Having completed a Needs Matrix, you now understand the most important needs of the most important people. Which needs, if you served them well, would help you achieve your business objectives.
You may already be serving some of these needs well. The Service Scorecard highlights the greatest opportunities for your organisation and shows where you might be over-investing. In service-design-speak, it highlights under-served and over-served needs.
For each Job-To-Be-Done on the scorecard, simply enter a score from 0-100 to illustrate how well your organisation is currently serving that need. 0 means you’re doing a terrible job and 100 means you’re doing extremely well. A score of 50 is neither good nor bad.
These scores may either be your best guess or, more authoritatively, taken from customer research such as CSAT, NPS or similar studies.
The Service Scorecard will highlight where you should focus your efforts and investment. If you have an Opportunity Rating less than 10, you may wish to divert some of your investment from this over-served need and direct it at something with a higher Opportunity Rating.
As the Service Scorecard is an optional tool, the results won't influence the prioritisation on the Initiative Scorecard.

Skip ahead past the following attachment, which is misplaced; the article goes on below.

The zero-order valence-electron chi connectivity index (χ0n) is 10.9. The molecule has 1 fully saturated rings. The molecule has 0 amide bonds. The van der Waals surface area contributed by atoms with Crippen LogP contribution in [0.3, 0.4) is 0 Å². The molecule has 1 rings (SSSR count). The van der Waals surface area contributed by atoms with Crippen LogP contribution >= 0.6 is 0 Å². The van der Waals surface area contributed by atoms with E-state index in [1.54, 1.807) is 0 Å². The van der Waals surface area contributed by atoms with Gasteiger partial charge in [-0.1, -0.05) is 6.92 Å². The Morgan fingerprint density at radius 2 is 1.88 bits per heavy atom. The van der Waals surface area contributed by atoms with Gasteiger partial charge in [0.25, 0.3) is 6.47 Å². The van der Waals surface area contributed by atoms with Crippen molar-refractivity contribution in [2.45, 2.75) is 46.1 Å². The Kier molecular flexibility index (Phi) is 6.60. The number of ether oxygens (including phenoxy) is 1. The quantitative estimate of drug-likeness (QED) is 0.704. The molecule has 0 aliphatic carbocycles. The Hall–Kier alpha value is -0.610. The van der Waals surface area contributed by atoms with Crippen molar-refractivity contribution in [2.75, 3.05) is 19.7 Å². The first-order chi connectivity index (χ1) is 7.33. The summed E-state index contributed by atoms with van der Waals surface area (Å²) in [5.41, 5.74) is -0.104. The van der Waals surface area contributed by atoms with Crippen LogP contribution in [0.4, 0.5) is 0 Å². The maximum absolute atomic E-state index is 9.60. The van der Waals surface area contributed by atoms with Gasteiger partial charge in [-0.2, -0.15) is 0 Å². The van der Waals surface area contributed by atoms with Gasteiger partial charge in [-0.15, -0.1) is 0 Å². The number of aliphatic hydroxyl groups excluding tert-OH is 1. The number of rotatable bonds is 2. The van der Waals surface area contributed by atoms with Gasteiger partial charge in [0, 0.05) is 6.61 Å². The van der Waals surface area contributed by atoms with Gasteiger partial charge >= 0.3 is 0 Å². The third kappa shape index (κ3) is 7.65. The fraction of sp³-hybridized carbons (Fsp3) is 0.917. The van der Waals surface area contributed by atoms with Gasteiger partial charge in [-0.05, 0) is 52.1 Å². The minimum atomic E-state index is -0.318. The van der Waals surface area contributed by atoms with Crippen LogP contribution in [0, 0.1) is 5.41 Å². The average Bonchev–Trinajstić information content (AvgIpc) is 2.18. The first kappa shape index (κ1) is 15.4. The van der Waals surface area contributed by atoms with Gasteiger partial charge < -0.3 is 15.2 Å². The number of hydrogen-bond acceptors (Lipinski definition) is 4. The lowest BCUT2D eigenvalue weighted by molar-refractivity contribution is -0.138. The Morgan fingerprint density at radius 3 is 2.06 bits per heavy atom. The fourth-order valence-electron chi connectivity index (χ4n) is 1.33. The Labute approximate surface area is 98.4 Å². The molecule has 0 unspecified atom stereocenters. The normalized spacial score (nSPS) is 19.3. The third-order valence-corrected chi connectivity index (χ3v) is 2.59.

In most instances, the standard view is the best option. If you're using the survey template from the knowledge base, you'll be able to transfer the scores simply. Some projects may require a greater degree of specificity though.
For example, say you have a project where there are some very polarised segments. Some JTBD aren't applicable at all for a given segment and that segment is an important one. How would you score this?
Toggle open segment view and add your service scores for each segment separately. For segments where a given JTBD is totally inapplicable (and for those segments only), give it a middling score of 50 to indicate "neither good nor bad". This will avoid any inaccurate influence on the opportunity score for that JTBD.